The cold harsh calculus of retirement income tells us with unwavering accuracy exactly how long a nest egg will last under fixed withdrawals and known returns. In a so-called deterministic world, it doesn’t require spinning roulette wheels or computer simulations to back out one’s date with ruin.

For example, if a current $100,000 portfolio is subjected to monthly withdrawals of $750 ($9,000 annually) and is earning a nominal rate of 7% a year (0.5833% a month), the nest egg will be exhausted within month No. 259. Start this doomed process at age 65 and ruin occurs halfway through age 86.

We know this inevitable date with destiny with absolute certainty, since the textbook equation (1-(1+l)-n) / k teaches that the present value of $750 n = 258.59 for periods under a periodic rate of k = 0.005833 is exactly $100,000. Ergo, the $100,000 will only last until age 86.5.

Of course, if the plan is to withdraw a lower $625/month ($7,500/year), the money runs out by month 466, and the nest egg lasts beyond the mythical age of 100 for the same 65-year-old retiree. The present value of $625 paid over 465.59 periods under a periodic rate of 0.5833% is also $100,000.

The question to investigate is, what happens if the hypothetical 65-year-old retiree does not earn a constant 7% each year but instead an arithmetic average 7% over retirement? How variable is the final outcome and what does it depend on?

To put some structure on the problem–since there are so many ways to generate an average return of 7%–imagine that the annual investment returns are generated in a cyclical, systematic manner. Think of a triangle with the corners represented by the numbers 7%, -13% and 27%. During the first year of retirement, the portfolio earns 7%. In year two, it earns -13% and in year three, 27%.

By construction, the arithmetic average of these numbers is exactly 7%. Assume the retiree plans to withdraw the same $750 a month as before and that in year four, the cycle starts again, with the portfolio earning 7%, then -13% and then 27%, a cyclical process that continues in three-year increments until the nest egg is exhausted.

Will ruin occur earlier or later than when returns were 7% each year?

The answer is “earlier.” Indeed, since retirement started on the “wrong foot,” ruin occurs a full three years earlier, or at age 83. The 27% return in the third, sixth, ninth, etc. years of retirement isn’t enough to offset the -13% returns in the second, fifth, eighth, etc. years of retirement. (This is akin to this year’s 20% bull market failing to undo the damage of last year’s 20% bear market.)

[Note: The answer can be computed with just as much accuracy as previously. However, one can't use a simple formula for the present value. Instead, this must be done manually or by hand. A simple Excel spreadsheet--available from www.ifid.ca--will do the trick.]

Start with $100,000 and force it to earn 0.5833% in the first month. Then, withdraw $750 and have the remaining sum earn the same 0.5833% the next month. Do this for 12 months and then repeat for 12 months under an investment return of -1.0833% a month, which is a nominal -13% a year. Finally, repeat for 12 months under an investment return of 2.25% per month, which is a nominal 27% per year. Every 36 months, the pattern repeats. Start with twelve 0.5833% numbers, then twelve -1.0833% numbers and finally twelve 2.25% numbers. The very long column of returns that results shows the account ultimately reaching zero shortly after the 83rd birthday. In this case, an average of 7% is worse than getting 7% every year.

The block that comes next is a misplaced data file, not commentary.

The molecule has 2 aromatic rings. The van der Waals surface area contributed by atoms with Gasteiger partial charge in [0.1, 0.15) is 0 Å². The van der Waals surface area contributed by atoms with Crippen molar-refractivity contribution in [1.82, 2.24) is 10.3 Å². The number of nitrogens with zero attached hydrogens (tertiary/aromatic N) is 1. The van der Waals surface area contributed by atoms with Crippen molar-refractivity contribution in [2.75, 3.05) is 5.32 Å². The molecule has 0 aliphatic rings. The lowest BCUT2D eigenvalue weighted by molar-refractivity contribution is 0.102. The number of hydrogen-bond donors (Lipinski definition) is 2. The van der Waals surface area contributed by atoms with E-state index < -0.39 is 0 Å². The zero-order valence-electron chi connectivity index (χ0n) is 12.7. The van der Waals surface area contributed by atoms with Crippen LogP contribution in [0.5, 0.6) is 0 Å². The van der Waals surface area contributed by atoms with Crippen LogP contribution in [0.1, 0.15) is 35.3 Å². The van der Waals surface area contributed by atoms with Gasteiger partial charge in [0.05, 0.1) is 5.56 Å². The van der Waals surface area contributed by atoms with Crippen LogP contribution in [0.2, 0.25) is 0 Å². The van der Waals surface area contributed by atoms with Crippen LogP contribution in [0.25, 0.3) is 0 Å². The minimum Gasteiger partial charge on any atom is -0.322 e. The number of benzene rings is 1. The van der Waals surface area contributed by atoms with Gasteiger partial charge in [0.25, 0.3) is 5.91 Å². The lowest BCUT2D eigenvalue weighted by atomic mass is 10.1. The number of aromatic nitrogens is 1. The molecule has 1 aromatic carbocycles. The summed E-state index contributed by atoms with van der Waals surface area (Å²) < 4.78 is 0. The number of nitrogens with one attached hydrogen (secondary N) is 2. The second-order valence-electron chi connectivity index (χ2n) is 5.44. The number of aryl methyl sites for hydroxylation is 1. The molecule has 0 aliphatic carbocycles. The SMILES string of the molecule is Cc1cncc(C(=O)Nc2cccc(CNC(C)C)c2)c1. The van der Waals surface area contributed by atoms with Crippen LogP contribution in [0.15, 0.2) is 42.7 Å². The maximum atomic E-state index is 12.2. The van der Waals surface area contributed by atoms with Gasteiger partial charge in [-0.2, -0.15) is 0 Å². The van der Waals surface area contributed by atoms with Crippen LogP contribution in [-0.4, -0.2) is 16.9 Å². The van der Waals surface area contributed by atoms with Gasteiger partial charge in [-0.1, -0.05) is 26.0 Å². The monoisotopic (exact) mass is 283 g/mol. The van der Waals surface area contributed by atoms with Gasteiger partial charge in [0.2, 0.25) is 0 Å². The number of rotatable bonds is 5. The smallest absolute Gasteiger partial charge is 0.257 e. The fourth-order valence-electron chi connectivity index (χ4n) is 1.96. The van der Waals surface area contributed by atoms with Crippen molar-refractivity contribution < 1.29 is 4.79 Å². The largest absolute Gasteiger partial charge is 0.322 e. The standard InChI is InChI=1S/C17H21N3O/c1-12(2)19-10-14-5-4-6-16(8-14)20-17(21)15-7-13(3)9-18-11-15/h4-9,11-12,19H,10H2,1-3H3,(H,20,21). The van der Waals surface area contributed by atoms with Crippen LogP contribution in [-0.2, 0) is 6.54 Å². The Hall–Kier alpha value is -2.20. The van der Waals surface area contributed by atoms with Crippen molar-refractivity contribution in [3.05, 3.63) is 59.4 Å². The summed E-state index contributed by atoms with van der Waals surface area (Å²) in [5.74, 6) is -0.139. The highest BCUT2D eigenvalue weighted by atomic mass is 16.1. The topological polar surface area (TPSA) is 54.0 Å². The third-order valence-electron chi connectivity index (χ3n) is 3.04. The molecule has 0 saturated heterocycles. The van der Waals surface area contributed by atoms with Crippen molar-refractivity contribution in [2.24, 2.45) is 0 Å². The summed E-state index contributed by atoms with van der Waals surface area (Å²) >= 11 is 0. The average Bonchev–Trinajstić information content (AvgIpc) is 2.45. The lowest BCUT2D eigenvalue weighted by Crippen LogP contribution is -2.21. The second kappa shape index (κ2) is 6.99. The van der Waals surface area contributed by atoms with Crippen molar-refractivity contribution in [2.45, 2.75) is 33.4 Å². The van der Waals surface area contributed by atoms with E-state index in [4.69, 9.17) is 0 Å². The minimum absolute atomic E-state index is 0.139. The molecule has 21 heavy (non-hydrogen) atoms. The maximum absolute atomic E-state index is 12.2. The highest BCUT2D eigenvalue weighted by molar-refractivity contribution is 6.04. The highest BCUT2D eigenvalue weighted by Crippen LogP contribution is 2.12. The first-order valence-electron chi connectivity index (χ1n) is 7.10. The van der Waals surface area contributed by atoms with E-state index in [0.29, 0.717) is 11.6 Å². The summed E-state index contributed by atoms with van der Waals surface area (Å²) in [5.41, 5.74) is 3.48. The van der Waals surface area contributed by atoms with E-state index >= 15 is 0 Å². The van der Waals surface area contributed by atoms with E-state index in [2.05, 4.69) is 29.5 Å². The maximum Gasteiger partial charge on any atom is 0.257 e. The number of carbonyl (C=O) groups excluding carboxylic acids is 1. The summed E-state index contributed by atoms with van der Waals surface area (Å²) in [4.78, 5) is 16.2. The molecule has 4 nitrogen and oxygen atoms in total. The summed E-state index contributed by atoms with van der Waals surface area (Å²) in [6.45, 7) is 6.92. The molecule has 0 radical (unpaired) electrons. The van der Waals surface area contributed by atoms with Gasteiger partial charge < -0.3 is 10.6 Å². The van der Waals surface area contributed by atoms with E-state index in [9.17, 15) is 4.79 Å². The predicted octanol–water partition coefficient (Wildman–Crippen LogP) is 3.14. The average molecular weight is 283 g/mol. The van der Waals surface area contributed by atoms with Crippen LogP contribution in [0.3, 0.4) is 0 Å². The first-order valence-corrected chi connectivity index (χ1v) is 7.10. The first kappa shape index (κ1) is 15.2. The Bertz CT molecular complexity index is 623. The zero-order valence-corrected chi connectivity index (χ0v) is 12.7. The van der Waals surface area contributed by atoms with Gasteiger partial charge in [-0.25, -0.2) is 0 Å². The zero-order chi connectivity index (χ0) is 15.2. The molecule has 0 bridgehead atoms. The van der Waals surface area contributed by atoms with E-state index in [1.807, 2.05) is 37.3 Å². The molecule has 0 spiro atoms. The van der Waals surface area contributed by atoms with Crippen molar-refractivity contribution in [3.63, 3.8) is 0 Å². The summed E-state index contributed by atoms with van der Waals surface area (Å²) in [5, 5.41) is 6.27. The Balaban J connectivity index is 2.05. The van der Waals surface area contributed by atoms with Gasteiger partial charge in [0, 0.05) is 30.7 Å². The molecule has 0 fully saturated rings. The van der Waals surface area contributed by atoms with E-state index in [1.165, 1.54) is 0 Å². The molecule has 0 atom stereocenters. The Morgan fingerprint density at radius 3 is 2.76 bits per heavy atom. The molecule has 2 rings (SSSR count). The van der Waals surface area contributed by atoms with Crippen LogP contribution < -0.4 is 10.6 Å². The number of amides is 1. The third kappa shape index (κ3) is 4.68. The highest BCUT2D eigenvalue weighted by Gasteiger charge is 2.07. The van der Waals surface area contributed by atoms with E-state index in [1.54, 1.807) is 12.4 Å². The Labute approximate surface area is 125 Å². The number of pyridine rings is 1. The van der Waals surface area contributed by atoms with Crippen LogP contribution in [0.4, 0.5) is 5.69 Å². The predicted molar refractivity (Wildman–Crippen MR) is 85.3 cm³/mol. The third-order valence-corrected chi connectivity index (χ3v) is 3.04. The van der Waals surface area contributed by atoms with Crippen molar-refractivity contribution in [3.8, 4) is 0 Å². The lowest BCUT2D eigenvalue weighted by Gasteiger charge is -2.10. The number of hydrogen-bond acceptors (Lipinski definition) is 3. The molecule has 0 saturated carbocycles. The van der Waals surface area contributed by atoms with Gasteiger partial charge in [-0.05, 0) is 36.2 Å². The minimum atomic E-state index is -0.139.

What happens if we reverse the imaginary triangle and instead start in the other direction–i.e., if the earnings are 7%, then 27% and then -13% cyclically? The arithmetic average investment return is the same, 7% regardless of what side of the triangle retirement earnings and withdrawals start. However, this time, ruin strikes at age 89.5–not age 83.33 or 86.5.

In this case, an average of 7% is better than 7% every year.

The variance in outcomes would have been even greater if starting with -13% or 27% as opposed to the same 7%. For example, if the sequence was -13%, 7% and then 27%, the age of ruin would be 81. This peculiar phenomenon is unique to the distribution phase of the lifecycle. In the accumulation phase–as money is being added on an ongoing basis–it is impossible to exhaust the account no matter how poor the returns. Also, remember that: (1.07)(1.27)(0.87)=(1.07)(0.87)(1.27).

Finally, Table 1 summarizes the impact of the various sequences on the ruin age as well as the variation in months between the given sequence and the baseline case of 7% each year of retirement. Note that this sequencing gap can get quite large. There is a 14-year gap between repeating the sequence {-13%, 7%, 27%} vs. {27%, 7%, -13%}.

Lessons learned: First, arithmetic averages can be a deceiving measure of central tendency when it comes to investment returns while withdrawing. The arithmetic average of -13%, 7% and 27% is exactly 7%. However, the geometric average of these three numbers is ((1-0.13)(1=0.07)(1+0.27))1/3 – 1 = 5.6%, which provides a more pessimistic (but more accurate) indication of the risks that lie ahead. Remember that the greater the gap between the portfolio’s arithmetic and geometric mean, the greater the chances of early ruin, all else being equal.

More importantly, this is yet another indication of how fragile the first few investment years of withdrawals really can be…and why they should be protected. Starting withdrawals (i.e., retirement) during a bull market vs. a bear market can cost you 14 years. So, don’t leave your retirement income at the mercy of a spinning merry-go-round.